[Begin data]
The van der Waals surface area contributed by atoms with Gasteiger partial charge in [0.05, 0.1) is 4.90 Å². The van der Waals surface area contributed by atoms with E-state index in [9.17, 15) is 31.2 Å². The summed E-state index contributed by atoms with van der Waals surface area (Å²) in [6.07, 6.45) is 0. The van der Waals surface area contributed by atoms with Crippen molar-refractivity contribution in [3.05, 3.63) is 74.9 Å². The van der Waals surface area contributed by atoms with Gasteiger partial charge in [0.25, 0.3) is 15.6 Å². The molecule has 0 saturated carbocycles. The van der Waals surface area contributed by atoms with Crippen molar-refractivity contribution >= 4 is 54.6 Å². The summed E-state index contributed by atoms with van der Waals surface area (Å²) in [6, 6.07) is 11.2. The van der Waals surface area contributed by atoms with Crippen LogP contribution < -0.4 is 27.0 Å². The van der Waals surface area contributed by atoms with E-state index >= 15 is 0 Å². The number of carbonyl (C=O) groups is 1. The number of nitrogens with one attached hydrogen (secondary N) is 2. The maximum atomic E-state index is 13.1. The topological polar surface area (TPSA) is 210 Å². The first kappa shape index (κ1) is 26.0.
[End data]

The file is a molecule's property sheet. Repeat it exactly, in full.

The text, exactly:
The van der Waals surface area contributed by atoms with Gasteiger partial charge in [0.05, 0.1) is 4.90 Å². The van der Waals surface area contributed by atoms with E-state index in [9.17, 15) is 31.2 Å². The summed E-state index contributed by atoms with van der Waals surface area (Å²) in [6.07, 6.45) is 0. The van der Waals surface area contributed by atoms with Crippen molar-refractivity contribution in [3.05, 3.63) is 74.9 Å². The van der Waals surface area contributed by atoms with Gasteiger partial charge in [0.25, 0.3) is 15.6 Å². The molecule has 0 saturated carbocycles. The van der Waals surface area contributed by atoms with Crippen molar-refractivity contribution >= 4 is 54.6 Å². The summed E-state index contributed by atoms with van der Waals surface area (Å²) in [6, 6.07) is 11.2. The van der Waals surface area contributed by atoms with Crippen LogP contribution < -0.4 is 27.0 Å². The van der Waals surface area contributed by atoms with E-state index >= 15 is 0 Å². The number of carbonyl (C=O) groups is 1. The number of nitrogens with one attached hydrogen (secondary N) is 2. The maximum atomic E-state index is 13.1. The topological polar surface area (TPSA) is 210 Å². The first kappa shape index (κ1) is 26.0.